As I watched “Love, Faith and Other Dirty Words,” the tremendously inventive play created from interviews with 25 intermarried couples by the Prism group of New Center for Arts and Culture, I was struck by how similar the messages about intermarriage are to the warnings we women received from the older generation at the very beginning of the women’s movement of the 1960s. We were told, “Marriage is hard enough without the complication of unclear roles.” Today, young people are told, “Marriage is hard enough without the complication of intermarriage.” In the 60s and 70s, women were told that ambiguous roles will lead to strife. It did, but those of us who survived have much stronger marriages. Today, couples who grapple with their religious differences find themselves much more in tune with their beliefs and values.
The process of creating a marriage is quite similar whether you are forging new gender roles or creating a family with more than one religion. Both parties enter a contract that is often merely understood, not explicitly stated. As the circumstances and the individuals change, each wants modifications in the marriage. Before the second wave of feminism, women were expected to be in charge of home and hearth while the man brought home the kosher brisket. In terms of intermarriage, many persons commit to raising Jewish children or even promise to avoid religion in their home only to discover, after the children are born, that their past religious beliefs are important to them. Either way, either explicit or tacit, expectations are not met. Women in the 60s heard from both their spouses and the older generation, “You made a commitment to hold a certain role in the marriage, and now you are changing the rules in the middle of the game.” In both cases, radical innovations are required. Both persons need to think outside their boxes—how can a marriage grow if it doesn’t accommodate to the growth of the individuals within it?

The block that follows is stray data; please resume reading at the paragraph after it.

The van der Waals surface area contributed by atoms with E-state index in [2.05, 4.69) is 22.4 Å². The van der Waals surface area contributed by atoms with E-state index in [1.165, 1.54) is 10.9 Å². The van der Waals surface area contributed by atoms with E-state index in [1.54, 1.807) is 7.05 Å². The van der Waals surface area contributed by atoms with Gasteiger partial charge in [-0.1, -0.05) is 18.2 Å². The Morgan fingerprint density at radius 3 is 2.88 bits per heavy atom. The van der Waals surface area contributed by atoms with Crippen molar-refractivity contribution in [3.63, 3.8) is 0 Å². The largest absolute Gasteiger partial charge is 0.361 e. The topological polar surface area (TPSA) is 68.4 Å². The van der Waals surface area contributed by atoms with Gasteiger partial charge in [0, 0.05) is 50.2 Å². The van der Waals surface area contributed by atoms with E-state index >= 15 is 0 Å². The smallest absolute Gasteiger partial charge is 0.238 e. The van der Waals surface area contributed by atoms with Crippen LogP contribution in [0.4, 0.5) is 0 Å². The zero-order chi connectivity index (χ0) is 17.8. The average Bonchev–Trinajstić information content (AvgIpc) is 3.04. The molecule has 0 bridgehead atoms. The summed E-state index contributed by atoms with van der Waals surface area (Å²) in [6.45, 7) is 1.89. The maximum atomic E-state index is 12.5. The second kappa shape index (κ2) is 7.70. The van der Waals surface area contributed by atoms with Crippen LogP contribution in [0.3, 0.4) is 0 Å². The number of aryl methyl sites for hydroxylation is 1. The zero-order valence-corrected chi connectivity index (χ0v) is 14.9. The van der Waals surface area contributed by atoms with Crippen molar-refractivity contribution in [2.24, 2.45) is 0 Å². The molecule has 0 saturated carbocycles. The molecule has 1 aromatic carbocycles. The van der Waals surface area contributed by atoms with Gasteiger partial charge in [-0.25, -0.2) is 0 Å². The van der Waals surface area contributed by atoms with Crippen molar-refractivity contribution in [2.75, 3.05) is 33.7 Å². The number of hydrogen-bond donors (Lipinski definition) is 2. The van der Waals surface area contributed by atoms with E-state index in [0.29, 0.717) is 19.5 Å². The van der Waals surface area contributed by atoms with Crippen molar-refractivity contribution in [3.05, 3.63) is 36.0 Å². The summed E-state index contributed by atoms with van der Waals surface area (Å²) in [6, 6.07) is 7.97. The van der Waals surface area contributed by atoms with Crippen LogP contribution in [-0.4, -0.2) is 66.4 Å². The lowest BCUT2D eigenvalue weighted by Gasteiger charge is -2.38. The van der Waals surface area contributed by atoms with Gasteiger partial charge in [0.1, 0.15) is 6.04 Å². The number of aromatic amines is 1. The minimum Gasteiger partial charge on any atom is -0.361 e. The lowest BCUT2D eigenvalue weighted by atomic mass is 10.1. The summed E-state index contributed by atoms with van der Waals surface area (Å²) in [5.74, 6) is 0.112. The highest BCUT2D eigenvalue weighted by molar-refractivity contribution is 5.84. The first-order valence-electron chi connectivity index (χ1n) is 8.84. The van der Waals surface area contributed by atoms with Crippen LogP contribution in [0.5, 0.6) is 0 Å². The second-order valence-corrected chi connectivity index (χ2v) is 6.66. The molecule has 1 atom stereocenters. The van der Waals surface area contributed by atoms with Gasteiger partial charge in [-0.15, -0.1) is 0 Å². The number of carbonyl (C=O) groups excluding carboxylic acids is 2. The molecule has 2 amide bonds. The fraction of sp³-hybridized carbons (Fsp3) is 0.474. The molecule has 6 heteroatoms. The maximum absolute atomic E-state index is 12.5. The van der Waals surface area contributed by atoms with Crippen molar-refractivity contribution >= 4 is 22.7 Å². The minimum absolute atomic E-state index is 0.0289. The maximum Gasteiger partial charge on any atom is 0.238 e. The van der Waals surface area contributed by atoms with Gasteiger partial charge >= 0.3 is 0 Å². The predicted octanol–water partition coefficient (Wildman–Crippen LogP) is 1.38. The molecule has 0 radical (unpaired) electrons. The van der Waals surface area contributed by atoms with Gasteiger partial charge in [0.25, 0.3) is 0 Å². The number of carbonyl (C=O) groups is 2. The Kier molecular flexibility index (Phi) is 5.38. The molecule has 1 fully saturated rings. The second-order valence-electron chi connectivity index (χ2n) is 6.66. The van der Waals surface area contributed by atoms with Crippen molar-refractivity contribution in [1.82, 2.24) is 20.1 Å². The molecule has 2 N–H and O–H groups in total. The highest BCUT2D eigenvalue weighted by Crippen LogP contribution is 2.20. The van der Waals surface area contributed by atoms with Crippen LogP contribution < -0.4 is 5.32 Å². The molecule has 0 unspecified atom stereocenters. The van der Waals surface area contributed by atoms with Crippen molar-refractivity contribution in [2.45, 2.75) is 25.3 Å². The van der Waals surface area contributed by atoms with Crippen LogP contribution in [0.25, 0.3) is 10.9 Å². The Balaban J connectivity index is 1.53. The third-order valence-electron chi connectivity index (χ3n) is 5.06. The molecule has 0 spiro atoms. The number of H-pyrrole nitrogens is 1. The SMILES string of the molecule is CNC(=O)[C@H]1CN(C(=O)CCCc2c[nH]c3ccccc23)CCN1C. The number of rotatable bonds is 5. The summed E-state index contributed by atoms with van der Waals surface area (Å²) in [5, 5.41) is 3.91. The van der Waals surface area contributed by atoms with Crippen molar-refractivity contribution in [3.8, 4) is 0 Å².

The young Catholic woman in the play had promised to bring up her child Jewishly, only to find her own background nuzzling into her life claiming a space. Similarly, women in the 60s and 70s found their aspirations screaming inside them for a place in the marriage. In both situations, the older generation warned that it would be extremely difficult to manage relationships with ambiguous rules. And it was. But those who listened to their thoughts went on to hold careers while remaining in marriages and bringing up a younger generation.
Perhaps there is a lesson for all of us as this new generation grapples with exposing our children to more than one religion in a home. It may be difficult and confusing at times, but it is also possible that the changes will fortify both the individuals and the Jewish community. The changes from the second wave of feminism not only created marriages that allow both males and females to have both careers and families, but it changed Judaism. Despite exhortations that the women’s movement would destroy the Jewish people, it actually made it more dynamic. Witness the Jewish renewal movement and the growth of women’s roles in the community as rabbis, minyan members, and bat mitzvahs. It is possible that intermarriage too may leave a vibrant and exciting stamp on the Jewish community.